--
Terra Nova - a play about the race to the South Pole

Submission + - Atheists know religions best (pewforum.org)

bfandreas writes: The Pew Forum on Religion and Public Life has published the results of a survey on knowledge about religion. You can take the quiz pitting yourself against various segments of the US populace.
According to the survey, atheists seem to have the most detailed and in-depth knowledge.

Comment 'Mousetrap' rights just released in AU (Score 1) 244

I think the solution has been on Wikipedia for some time - it's presumably why the article is semi-protected from edits, and there's a lot of fierce talk on both sides on the discussion page.

What is somewhat interesting is that after 60 years, the performance rights of 'Mousetrap' have only just been made available in Australia. Sydney's Genesian Theatre will produce the Australian premiere of the play in 2011. The rights holders really have been very strict about keeping the secret for many years, so it's hardly surprising they're upset at finding out it's on Wikipedia.

But I guess Australians will no longer have to travel to London or Wikipedia to find out the ending...
Medicine

Submission + - Maybe Lou Gehrig Didn't Have Lou Gehrig's Disease (nytimes.com)

Hugh Pickens writes: "Researchers report that Lou Gehrig's death — and that of other athletes and soldiers given a diagnosis of amyotrophic lateral sclerosis (ALS), commonly known as Lou Gehrig's disease — might have been catalyzed by injuries only now becoming understood: concussions and other brain trauma and although the paper does not discuss Gehrig specifically, its authors in interviews acknowledged the clear implication: Lou Gehrig might not have had Lou Gehrig's disease. The finding could prompt a redirection in the study of motor degeneration in athletes and military veterans being given diagnoses of ALS at rates considerably higher than normal, say some experts in ALS. Patients with significant histories of brain trauma could be considered for different types of treatment, perhaps leading toward new pathways for a cure. "Most ALS patients don't to autopsy so there's no need to look at your brain and spinal cord," says Dr. Brian Crum. "But a disease can look like ALS, it can look like Alzheimer's, and it's not when you look at the actual tissue. This is something that needs to be paid attention to.""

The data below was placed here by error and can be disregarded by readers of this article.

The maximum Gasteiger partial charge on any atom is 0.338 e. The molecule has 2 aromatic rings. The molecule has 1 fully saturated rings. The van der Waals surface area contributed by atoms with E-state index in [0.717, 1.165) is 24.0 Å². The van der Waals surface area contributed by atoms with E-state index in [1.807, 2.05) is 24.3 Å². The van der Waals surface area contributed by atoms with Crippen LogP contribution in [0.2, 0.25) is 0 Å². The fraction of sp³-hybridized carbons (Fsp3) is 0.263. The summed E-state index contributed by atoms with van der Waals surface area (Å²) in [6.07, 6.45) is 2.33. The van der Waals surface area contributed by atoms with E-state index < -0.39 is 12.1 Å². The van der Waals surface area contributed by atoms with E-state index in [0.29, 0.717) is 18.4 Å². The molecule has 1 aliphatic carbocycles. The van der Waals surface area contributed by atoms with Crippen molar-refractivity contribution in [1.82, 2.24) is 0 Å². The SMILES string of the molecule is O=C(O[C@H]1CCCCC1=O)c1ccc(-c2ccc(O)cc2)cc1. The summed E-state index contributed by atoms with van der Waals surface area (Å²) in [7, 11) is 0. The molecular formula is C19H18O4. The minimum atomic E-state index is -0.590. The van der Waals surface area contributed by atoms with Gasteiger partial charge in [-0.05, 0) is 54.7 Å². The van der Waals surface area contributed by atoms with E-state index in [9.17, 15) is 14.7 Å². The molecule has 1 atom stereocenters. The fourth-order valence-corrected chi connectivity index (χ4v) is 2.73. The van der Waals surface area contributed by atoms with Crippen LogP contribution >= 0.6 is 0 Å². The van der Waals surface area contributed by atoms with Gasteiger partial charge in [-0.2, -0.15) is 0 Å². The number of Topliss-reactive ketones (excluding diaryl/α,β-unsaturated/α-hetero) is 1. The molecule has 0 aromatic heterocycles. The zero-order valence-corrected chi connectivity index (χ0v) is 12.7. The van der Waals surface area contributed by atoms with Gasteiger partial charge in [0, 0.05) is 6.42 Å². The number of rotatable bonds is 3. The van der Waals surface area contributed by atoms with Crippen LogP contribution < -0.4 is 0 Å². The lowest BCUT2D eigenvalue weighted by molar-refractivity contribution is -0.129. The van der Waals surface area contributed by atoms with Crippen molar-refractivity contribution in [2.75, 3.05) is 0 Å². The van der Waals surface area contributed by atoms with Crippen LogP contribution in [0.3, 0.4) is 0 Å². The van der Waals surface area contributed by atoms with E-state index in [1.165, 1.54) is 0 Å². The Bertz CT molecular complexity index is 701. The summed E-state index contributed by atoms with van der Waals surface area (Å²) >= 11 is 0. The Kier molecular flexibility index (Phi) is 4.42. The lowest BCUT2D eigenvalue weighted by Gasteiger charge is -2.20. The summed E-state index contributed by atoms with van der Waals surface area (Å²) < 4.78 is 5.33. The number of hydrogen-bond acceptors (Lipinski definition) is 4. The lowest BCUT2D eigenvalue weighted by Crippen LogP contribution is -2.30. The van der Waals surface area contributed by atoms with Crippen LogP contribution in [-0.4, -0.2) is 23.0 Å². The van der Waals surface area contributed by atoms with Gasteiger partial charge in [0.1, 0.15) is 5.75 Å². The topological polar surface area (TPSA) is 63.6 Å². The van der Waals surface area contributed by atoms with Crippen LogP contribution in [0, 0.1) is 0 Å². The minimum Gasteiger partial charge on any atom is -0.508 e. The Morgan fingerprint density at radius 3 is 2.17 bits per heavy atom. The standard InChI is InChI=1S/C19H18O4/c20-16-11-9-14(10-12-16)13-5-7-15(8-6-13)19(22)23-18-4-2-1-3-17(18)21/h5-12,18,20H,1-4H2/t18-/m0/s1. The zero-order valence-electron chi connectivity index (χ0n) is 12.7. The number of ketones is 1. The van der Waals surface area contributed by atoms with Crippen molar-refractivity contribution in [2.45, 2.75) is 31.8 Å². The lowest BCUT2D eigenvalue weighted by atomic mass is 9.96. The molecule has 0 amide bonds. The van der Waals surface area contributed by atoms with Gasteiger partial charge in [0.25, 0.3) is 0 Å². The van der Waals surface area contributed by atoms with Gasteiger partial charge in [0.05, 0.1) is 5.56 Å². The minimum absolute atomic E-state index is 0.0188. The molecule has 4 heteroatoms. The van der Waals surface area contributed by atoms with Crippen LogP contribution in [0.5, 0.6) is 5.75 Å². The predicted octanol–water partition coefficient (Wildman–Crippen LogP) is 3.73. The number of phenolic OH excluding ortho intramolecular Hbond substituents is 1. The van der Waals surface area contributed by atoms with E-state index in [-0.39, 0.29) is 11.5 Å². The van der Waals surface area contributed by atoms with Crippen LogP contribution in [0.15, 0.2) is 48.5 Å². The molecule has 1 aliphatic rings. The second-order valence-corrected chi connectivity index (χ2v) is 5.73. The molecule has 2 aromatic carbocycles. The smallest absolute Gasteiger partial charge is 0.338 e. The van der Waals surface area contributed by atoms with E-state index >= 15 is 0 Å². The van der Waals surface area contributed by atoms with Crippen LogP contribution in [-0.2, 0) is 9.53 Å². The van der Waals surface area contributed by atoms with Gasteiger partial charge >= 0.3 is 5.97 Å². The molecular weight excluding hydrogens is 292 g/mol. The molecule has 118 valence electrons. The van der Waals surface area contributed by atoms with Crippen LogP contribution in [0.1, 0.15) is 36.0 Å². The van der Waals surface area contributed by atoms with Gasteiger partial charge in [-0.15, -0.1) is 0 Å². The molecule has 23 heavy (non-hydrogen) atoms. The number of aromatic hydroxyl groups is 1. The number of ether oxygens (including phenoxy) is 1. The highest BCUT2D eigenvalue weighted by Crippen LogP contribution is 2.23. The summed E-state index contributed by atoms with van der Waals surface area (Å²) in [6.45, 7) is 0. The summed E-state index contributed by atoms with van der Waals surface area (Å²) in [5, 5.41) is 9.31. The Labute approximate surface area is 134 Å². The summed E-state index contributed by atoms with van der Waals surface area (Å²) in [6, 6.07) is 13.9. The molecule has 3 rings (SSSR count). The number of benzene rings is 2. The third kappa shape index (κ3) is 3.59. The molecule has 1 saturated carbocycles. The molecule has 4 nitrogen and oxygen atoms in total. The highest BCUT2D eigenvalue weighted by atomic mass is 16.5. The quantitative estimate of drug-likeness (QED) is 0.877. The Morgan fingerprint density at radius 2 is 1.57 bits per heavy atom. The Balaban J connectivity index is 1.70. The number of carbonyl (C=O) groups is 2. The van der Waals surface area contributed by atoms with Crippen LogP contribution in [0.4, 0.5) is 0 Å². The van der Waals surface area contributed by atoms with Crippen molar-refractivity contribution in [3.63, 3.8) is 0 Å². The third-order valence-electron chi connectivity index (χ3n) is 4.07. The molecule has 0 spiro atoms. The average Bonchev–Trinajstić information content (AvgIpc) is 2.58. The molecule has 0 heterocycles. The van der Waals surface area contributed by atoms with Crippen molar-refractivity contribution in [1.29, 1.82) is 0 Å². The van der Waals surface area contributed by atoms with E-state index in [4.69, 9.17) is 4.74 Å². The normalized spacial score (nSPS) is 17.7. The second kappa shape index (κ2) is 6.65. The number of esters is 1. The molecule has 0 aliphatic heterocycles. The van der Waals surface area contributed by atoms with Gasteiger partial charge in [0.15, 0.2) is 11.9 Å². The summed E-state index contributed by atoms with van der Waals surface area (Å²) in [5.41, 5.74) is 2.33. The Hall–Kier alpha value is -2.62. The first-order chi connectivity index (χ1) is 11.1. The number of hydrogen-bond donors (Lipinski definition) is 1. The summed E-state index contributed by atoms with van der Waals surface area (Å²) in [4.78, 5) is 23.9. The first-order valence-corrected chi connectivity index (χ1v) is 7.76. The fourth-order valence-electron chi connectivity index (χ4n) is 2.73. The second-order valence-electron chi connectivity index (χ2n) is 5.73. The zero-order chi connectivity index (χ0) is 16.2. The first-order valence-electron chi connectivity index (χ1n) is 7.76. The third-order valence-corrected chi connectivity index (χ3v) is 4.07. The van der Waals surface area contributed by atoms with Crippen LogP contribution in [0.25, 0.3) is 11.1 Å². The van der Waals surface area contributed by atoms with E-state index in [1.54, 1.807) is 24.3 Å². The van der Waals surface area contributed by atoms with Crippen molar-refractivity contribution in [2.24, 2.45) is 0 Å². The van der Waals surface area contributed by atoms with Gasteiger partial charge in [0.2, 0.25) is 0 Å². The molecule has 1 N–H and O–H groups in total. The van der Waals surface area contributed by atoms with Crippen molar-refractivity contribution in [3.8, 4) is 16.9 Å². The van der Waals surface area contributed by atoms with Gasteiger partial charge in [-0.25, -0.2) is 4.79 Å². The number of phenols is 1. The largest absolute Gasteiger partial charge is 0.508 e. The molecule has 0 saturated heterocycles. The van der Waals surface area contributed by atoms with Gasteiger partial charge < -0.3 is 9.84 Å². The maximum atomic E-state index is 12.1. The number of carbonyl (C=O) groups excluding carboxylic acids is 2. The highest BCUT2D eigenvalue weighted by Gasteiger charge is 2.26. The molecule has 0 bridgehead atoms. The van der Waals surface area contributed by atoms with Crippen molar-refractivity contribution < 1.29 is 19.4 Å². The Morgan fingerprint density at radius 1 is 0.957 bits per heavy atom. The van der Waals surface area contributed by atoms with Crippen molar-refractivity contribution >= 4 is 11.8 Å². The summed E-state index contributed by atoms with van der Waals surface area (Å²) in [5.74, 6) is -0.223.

Submission + - Green laser pointers may be dangerous (nist.gov) 1

maxwell demon writes: Researchers at NIST have found out that cheap green laser pointers can emit dangerously intense infrared light. Since you cannot see infrared light, you'll normally not notice it, however it's dangerous for your eye. The article also describes how to test laser pointers with consumer equipment. Of course, while doing that, do not look into laser with remaining eye.

Submission + - New OpenOffice.org Writer Extension for Braille (aegis-project.eu)

ChristopheS writes: The Katholieke Universiteit Leuven (K.U.Leuven) has released an extension for OpenOffice.org Writer that enables users to save documents as Braille or to send them directly to a Braille embosser. "odt2braille" (http://odt2braille.sourceforge.net/) is a freeware extension for OpenOffice.org Writer.
odt2braille is available for Microsoft Windows (XP, Vista and Windows 7), and will later also become available for Mac OS X and Linux/Unix. The current version of odt2braille supports eight Braille embossers, and additional embossers will be added later. One of the supported embossers is the Elekul, which was developed at the Katholieke Universiteit Leuven by Prof. Dr. Guido Francois, and which was the first system that could emboss Braille on both sides of the same sheet of paper.
odt2braille is being developed in the context of the AEGIS project, a research & development project supported by the European Commission. The AEGIS project develops software for persons with disabilities, covering the desktop platform, the Web (Rich Internet Applications) and mobile devices. In November 2009, the Katholieke Universiteit Leuven released another OpenOffice.org extension in the context of the AEGIS project: odt2daisy (http://odt2braille.sourceforge.net/), an OpenOffice.org Writer extension that converts text documents to audio books in the DAISY format.